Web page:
May 16, 2013

C.S. Lewis and J. R. R. Tolkien on Hobbits, Wizards, and Invisible Cats

Posted in Blogging, Cats, Faith, Favorite Quotes, Humor tagged , , , at 8:08 pm by catsinboxes

As an admitted C.S. Lewis and J.R.R. Tolkien buff, this post is definitely an indulgence.  Still, I know there’s a lot of us out there, so I hope some of you fellow Lewis and Tolkien lovers enjoy it, too!

Light and trees

If you take nature as a teacher she will teach you exactly the lessons you had already decided to learn; this is only another way of saying that nature does not teach. . . . Nature never taught me that there exists a God of glory and of infinite majesty.  I had to learn that in other ways.  But nature gave the word glory a meaning for me.

In any mind which has a pennyworth of imagination it produces a good attitude towards foreigners.  How can I love my home without coming to realise that other men, no less rightly, love theirs?

Image of a stack of books

The truly wide taste in reading is that which enables a man to find something for his needs on the sixpenny tray outside any secondhand bookshop.  The truly wide taste in humanity will similarly find something to appreciate in the cross-section of humanity whom one has to meet every day.

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A belief in invisible cats cannot perhaps be logically disproved, but it tells us a good deal about those who hold it.  Those who cannot conceive Friendship as a substantive love but only as a disguise or elaboration of Eros betray the fact that they have never had a Friend.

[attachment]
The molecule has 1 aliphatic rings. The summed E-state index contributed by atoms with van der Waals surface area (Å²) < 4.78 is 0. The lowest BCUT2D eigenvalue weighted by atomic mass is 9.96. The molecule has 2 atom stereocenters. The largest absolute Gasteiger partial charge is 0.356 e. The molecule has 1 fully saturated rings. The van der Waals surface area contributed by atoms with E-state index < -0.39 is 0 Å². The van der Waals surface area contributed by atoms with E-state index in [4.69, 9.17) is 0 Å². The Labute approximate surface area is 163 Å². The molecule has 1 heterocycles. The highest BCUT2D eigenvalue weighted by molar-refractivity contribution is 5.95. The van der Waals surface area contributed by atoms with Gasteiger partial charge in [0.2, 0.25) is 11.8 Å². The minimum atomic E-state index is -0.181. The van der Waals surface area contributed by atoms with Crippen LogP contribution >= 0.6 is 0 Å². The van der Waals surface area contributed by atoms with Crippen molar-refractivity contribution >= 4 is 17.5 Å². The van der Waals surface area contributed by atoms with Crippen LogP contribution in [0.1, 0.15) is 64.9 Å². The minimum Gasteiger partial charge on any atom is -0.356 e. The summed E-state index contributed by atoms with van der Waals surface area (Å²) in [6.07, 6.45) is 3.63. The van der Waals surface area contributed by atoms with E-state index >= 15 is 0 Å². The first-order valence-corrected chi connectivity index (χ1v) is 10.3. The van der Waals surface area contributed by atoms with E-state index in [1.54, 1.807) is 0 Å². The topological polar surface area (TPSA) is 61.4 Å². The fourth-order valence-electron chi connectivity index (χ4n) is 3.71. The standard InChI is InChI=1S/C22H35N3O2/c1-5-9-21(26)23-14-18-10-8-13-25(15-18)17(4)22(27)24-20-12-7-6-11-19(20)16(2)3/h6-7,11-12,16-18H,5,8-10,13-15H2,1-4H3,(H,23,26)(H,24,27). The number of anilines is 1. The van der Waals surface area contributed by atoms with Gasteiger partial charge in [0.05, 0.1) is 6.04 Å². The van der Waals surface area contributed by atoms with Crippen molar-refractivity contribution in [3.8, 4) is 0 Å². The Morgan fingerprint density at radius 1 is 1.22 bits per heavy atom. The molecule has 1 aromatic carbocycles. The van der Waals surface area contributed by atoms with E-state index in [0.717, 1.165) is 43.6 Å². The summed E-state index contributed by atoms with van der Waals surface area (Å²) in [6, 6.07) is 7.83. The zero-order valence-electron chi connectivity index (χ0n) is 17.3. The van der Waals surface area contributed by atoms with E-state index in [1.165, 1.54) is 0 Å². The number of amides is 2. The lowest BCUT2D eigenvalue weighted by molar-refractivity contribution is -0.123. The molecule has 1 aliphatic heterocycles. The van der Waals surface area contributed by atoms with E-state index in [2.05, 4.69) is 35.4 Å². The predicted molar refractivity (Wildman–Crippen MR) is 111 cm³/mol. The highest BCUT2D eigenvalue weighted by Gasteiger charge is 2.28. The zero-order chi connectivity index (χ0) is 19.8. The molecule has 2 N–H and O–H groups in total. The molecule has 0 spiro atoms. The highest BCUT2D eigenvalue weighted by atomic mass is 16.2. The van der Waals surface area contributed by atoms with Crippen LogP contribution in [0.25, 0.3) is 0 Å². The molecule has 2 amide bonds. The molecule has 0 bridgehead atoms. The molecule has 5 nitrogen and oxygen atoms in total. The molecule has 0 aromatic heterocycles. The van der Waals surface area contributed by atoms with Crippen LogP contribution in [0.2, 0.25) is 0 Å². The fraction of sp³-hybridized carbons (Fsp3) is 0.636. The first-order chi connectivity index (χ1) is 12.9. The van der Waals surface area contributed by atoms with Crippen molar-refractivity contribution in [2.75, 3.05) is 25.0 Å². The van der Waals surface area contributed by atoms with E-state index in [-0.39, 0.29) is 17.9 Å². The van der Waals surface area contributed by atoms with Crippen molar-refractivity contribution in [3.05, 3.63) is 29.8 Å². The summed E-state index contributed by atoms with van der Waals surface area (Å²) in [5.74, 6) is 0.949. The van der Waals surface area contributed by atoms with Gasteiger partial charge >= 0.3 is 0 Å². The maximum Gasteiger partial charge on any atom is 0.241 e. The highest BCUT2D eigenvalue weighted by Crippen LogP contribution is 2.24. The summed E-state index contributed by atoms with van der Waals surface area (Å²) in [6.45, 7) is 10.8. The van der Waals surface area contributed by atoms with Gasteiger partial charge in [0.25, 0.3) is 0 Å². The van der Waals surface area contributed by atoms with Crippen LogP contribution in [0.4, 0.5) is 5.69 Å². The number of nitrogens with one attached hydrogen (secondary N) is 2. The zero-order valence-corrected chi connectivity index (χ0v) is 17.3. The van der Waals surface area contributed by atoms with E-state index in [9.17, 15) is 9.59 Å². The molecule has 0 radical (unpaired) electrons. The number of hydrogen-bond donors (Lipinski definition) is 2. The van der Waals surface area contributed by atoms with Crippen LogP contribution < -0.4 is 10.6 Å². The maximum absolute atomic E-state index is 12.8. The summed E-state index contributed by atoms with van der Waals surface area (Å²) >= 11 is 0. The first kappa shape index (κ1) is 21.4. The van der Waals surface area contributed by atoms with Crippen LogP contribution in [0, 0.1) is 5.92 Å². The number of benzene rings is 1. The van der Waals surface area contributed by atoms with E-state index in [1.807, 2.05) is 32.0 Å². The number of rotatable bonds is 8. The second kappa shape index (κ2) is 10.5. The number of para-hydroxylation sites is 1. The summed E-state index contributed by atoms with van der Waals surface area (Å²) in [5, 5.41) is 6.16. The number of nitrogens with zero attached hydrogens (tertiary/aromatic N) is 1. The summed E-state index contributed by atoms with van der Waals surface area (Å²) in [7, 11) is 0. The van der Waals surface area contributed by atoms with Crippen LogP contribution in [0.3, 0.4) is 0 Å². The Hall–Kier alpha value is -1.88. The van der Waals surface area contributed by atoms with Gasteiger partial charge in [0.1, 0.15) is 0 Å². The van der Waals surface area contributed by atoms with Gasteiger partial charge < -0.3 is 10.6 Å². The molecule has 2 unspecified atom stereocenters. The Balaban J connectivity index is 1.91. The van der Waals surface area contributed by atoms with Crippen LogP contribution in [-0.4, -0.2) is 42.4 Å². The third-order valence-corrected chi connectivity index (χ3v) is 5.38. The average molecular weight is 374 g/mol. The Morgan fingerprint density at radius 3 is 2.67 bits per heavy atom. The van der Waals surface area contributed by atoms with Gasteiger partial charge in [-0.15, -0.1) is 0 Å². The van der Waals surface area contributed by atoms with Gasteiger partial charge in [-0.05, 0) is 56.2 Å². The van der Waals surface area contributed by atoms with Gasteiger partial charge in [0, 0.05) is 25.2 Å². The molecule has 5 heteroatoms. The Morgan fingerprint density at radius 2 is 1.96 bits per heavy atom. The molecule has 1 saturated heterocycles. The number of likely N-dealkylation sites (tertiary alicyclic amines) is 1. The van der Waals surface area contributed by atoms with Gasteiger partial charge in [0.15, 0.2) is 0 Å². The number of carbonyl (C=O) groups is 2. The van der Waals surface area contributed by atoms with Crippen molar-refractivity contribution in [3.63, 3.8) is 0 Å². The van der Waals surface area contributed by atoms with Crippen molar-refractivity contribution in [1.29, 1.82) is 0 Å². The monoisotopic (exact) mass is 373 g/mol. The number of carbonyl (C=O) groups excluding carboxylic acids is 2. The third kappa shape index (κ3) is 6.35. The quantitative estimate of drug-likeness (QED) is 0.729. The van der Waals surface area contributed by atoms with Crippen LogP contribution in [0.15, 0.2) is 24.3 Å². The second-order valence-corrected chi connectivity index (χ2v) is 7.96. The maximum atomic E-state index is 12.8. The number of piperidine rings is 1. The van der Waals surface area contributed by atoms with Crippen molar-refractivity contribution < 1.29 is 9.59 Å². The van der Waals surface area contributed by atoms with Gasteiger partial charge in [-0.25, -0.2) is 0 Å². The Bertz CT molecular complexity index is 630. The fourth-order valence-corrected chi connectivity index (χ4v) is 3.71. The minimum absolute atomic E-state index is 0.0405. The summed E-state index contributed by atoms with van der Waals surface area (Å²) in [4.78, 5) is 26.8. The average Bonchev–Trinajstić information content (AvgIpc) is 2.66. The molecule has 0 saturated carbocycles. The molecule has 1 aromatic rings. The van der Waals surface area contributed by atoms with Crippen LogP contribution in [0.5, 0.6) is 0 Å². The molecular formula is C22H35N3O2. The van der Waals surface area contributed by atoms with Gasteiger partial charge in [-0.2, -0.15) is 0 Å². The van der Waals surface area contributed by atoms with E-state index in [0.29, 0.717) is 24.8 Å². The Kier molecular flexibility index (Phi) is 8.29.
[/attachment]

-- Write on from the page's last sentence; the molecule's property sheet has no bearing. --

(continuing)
Wizards after all are wizards.

 

 

 

And what would you do, if an uninvited dwarf came and hung his things up in your hall without a word of explanation?

John Howe, Bagend

He had a horrible thought that the cakes might run short, and then he –as host he knew his duty and stuck to it however painful– he might have to go without.

Goodbye then, and really good-bye!” said Gandalf, and he turned his horse and rode down into the West.  But he could not resist the temptation to have the last word.  Before he had passed quite out of hearing he turned and put his hands to his mouth and called to them.  They heard his voice come faintly:  “Good-bye!  Be good, take care of yourselves –and DON’T LEAVE THE PATH!”

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